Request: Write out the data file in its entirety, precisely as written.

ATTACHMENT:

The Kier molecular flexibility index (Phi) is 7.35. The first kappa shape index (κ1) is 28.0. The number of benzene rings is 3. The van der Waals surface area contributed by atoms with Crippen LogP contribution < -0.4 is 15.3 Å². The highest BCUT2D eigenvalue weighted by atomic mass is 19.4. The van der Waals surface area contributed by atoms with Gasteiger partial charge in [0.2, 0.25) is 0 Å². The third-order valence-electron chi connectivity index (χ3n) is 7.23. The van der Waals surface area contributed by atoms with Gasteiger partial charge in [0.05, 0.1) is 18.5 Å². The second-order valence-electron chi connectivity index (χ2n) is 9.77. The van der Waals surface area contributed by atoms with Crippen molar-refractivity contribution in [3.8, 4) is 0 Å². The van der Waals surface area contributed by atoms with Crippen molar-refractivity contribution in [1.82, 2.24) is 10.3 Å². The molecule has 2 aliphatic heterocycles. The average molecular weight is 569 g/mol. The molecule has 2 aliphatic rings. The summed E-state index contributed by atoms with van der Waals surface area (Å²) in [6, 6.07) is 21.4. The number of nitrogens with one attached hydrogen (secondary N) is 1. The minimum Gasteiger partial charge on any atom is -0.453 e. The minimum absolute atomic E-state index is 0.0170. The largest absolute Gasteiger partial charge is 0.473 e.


The Kier molecular flexibility index (Phi) is 7.35. The first kappa shape index (κ1) is 28.0. The number of benzene rings is 3. The van der Waals surface area contributed by atoms with Crippen LogP contribution < -0.4 is 15.3 Å². The highest BCUT2D eigenvalue weighted by atomic mass is 19.4. The van der Waals surface area contributed by atoms with Gasteiger partial charge in [0.2, 0.25) is 0 Å². The third-order valence-electron chi connectivity index (χ3n) is 7.23. The van der Waals surface area contributed by atoms with Gasteiger partial charge in [0.05, 0.1) is 18.5 Å². The second-order valence-electron chi connectivity index (χ2n) is 9.77. The van der Waals surface area contributed by atoms with Crippen molar-refractivity contribution in [3.8, 4) is 0 Å². The van der Waals surface area contributed by atoms with Crippen molar-refractivity contribution in [1.82, 2.24) is 10.3 Å². The molecule has 2 aliphatic heterocycles. The average molecular weight is 569 g/mol. The molecule has 2 aliphatic rings. The summed E-state index contributed by atoms with van der Waals surface area (Å²) in [6, 6.07) is 21.4. The number of nitrogens with one attached hydrogen (secondary N) is 1. The minimum Gasteiger partial charge on any atom is -0.453 e. The minimum absolute atomic E-state index is 0.0170. The largest absolute Gasteiger partial charge is 0.473 e.